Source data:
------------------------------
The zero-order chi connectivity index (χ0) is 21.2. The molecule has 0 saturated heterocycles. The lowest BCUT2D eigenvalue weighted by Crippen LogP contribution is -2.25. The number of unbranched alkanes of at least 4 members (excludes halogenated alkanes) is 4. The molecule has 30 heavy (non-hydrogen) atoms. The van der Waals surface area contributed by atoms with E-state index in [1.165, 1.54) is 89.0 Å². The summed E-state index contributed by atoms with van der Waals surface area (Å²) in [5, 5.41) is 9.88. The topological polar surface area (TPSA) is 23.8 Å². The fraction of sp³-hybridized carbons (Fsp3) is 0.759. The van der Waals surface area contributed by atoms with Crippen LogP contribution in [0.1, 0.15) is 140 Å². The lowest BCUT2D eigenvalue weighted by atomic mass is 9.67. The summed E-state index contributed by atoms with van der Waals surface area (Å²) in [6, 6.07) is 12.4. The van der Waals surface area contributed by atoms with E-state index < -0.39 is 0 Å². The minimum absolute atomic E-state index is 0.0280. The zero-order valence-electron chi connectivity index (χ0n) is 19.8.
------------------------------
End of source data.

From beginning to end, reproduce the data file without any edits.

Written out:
The zero-order chi connectivity index (χ0) is 21.2. The molecule has 0 saturated heterocycles. The lowest BCUT2D eigenvalue weighted by Crippen LogP contribution is -2.25. The number of unbranched alkanes of at least 4 members (excludes halogenated alkanes) is 4. The molecule has 30 heavy (non-hydrogen) atoms. The van der Waals surface area contributed by atoms with E-state index in [1.165, 1.54) is 89.0 Å². The summed E-state index contributed by atoms with van der Waals surface area (Å²) in [5, 5.41) is 9.88. The topological polar surface area (TPSA) is 23.8 Å². The fraction of sp³-hybridized carbons (Fsp3) is 0.759. The van der Waals surface area contributed by atoms with Crippen LogP contribution in [0.1, 0.15) is 140 Å². The lowest BCUT2D eigenvalue weighted by atomic mass is 9.67. The summed E-state index contributed by atoms with van der Waals surface area (Å²) in [6, 6.07) is 12.4. The van der Waals surface area contributed by atoms with E-state index < -0.39 is 0 Å². The minimum absolute atomic E-state index is 0.0280. The zero-order valence-electron chi connectivity index (χ0n) is 19.8.